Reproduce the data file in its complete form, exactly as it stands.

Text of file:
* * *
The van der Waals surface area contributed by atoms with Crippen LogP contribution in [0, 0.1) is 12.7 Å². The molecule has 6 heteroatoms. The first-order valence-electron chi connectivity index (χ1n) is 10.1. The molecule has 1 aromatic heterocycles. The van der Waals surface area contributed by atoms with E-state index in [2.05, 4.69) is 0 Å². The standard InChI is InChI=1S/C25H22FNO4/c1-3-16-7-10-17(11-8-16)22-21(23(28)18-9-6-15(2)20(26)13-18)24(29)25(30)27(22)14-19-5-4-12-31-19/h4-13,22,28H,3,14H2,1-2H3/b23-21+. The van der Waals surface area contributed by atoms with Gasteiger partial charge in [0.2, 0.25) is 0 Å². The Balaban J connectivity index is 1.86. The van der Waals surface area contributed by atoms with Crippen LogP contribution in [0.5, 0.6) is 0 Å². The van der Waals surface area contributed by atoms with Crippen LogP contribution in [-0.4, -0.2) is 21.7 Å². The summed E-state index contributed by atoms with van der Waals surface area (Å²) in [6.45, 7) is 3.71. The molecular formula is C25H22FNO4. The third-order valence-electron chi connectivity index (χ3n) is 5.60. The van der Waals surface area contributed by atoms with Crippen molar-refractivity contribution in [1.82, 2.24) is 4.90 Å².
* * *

The van der Waals surface area contributed by atoms with Crippen LogP contribution in [0, 0.1) is 12.7 Å². The molecule has 6 heteroatoms. The first-order valence-electron chi connectivity index (χ1n) is 10.1. The molecule has 1 aromatic heterocycles. The van der Waals surface area contributed by atoms with E-state index in [2.05, 4.69) is 0 Å². The standard InChI is InChI=1S/C25H22FNO4/c1-3-16-7-10-17(11-8-16)22-21(23(28)18-9-6-15(2)20(26)13-18)24(29)25(30)27(22)14-19-5-4-12-31-19/h4-13,22,28H,3,14H2,1-2H3/b23-21+. The van der Waals surface area contributed by atoms with Gasteiger partial charge in [0.2, 0.25) is 0 Å². The Balaban J connectivity index is 1.86. The van der Waals surface area contributed by atoms with Crippen LogP contribution in [0.5, 0.6) is 0 Å². The van der Waals surface area contributed by atoms with Crippen LogP contribution in [-0.4, -0.2) is 21.7 Å². The summed E-state index contributed by atoms with van der Waals surface area (Å²) in [6.45, 7) is 3.71. The molecular formula is C25H22FNO4. The third-order valence-electron chi connectivity index (χ3n) is 5.60. The van der Waals surface area contributed by atoms with Crippen molar-refractivity contribution in [1.82, 2.24) is 4.90 Å².